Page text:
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Data> Big Data Updated: 07 Sep 2018

What it takes to become a data scientist

Like other customer-centric companies, BBVA Compass uses large amounts of data -- “big data” -- to drive its customer understanding and its customer experiences.  And while the bank’s shift to its new big data platform will make data collection easier, the process still requires data analysts who can make sense of all that information.

The sheer amount of data now available demands an increased level of analytical expertise and understanding, above and beyond that of most data engineers or analysts.

Taylor: Data scientists are the ones who know how to extract meaning from and interpret all the raw data that we are now able to gather.

“Data scientists are the ones who know how to extract meaning from and interpret all the raw data that we are now able to gather,” according to BBVA Compass Data Portfolio Director Michael Taylor. “We look for people with strong problem-solving skills, along with coding skills and the ability to use tools and methods from statistics and machine learning.”

The specific skill set of a data scientist sits at the intersection of a data engineer and a data analyst. A data scientist combines the software engineering of a data engineer with data communications, combined with the overlapping skills in math, statistics and algorithms to provide a comprehensive view of data and data management.

One of the most important roles a data scientist plays is that of communicator. Big data governance -- which typically includes the democratization of data -- allows many subject matter experts within a company to access and analyze their own data. A skilled data scientist can facilitate this process by creating meaningful data visualizations that communicate findings and relate them back to their potential business impacts.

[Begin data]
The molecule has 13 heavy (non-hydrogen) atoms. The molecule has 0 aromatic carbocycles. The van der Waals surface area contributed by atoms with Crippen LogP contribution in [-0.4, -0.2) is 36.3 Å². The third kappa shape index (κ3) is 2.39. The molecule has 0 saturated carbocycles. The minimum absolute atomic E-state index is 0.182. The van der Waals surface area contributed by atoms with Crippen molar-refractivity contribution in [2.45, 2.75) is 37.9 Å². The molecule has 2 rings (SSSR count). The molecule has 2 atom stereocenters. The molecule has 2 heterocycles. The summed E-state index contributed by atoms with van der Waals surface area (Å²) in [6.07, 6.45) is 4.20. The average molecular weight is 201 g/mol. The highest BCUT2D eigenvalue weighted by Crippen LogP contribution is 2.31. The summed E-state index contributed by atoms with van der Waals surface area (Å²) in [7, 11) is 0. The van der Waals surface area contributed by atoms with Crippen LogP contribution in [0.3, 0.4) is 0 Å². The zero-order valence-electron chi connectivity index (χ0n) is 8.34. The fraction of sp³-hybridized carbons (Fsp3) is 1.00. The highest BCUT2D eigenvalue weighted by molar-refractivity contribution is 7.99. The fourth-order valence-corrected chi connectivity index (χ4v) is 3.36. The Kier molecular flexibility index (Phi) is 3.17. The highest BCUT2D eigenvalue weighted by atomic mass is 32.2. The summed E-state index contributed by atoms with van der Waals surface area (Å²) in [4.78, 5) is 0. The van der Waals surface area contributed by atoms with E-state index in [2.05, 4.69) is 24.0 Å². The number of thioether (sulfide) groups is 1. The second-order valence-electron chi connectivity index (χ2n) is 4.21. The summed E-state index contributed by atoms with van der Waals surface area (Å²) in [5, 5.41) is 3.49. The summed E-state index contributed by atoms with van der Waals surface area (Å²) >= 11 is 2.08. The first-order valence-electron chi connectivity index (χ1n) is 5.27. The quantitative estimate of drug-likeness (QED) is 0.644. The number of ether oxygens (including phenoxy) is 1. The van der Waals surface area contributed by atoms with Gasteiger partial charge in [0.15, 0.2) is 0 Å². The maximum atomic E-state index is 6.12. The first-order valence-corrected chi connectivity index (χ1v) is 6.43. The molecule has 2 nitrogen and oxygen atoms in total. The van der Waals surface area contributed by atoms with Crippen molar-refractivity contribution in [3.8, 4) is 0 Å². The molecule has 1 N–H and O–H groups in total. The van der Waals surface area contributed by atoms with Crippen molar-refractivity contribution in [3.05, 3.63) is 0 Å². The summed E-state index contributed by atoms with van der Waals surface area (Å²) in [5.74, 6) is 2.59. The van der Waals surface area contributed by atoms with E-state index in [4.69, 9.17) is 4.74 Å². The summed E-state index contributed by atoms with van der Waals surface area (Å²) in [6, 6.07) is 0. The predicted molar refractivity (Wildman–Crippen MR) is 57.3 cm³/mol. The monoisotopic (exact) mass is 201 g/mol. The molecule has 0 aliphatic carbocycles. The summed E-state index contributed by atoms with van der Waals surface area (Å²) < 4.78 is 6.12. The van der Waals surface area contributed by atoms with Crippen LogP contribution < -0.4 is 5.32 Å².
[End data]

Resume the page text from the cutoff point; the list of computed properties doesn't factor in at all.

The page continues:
Data scientist’s duties typically also include creating various machine learning-based tools or processes within the company, such as recommendation engines or automated lead scoring systems, along with statistical analysis. Someone in a data scientist’s role should also expect to spend a great deal of time collecting, cleaning and munging data. (Munging, also called wrangling, is the process of transforming and mapping data from one raw data form to another to make it more appropriate and valuable.)

Because this data discipline is relatively new, it can be challenging to fill open positions. Managers are looking for analysts who can manipulate data and draw insights from large data sets, using the knowledge of a variety of machine learning techniques.  Clustering, decision tree learning, and artificial neural networks are just some of the techniques they’ll be expected to use and understand the real-world advantages and drawbacks of each.

As the amount of available data continues to grow, companies will see an increased demand for data scientists who can translate that data into actionable strategies that impact the bottomline.

“This is one example of advanced technology creating jobs, rather than eliminating them,” Taylor added.

Learn more about how BBVA Compass is using big data to improve the customer experience here.